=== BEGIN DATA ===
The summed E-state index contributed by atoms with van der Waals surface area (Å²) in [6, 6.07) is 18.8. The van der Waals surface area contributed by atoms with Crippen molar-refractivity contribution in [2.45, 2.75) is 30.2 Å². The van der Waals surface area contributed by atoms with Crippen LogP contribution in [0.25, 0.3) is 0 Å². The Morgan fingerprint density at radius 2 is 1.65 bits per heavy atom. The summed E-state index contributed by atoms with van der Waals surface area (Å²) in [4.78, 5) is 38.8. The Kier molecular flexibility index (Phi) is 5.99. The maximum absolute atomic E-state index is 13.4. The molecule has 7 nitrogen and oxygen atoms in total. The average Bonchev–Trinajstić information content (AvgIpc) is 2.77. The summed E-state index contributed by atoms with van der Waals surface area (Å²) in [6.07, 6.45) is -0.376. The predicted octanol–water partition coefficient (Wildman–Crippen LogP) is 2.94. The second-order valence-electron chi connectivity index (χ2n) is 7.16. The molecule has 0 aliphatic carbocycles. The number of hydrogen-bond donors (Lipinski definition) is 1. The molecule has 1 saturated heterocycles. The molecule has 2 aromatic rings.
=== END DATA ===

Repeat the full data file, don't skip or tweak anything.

The summed E-state index contributed by atoms with van der Waals surface area (Å²) in [6, 6.07) is 18.8. The van der Waals surface area contributed by atoms with Crippen molar-refractivity contribution in [2.45, 2.75) is 30.2 Å². The van der Waals surface area contributed by atoms with Crippen LogP contribution in [0.25, 0.3) is 0 Å². The Morgan fingerprint density at radius 2 is 1.65 bits per heavy atom. The summed E-state index contributed by atoms with van der Waals surface area (Å²) in [4.78, 5) is 38.8. The Kier molecular flexibility index (Phi) is 5.99. The maximum absolute atomic E-state index is 13.4. The molecule has 7 nitrogen and oxygen atoms in total. The average Bonchev–Trinajstić information content (AvgIpc) is 2.77. The summed E-state index contributed by atoms with van der Waals surface area (Å²) in [6.07, 6.45) is -0.376. The predicted octanol–water partition coefficient (Wildman–Crippen LogP) is 2.94. The second-order valence-electron chi connectivity index (χ2n) is 7.16. The molecule has 0 aliphatic carbocycles. The number of hydrogen-bond donors (Lipinski definition) is 1. The molecule has 1 saturated heterocycles. The molecule has 2 aromatic rings.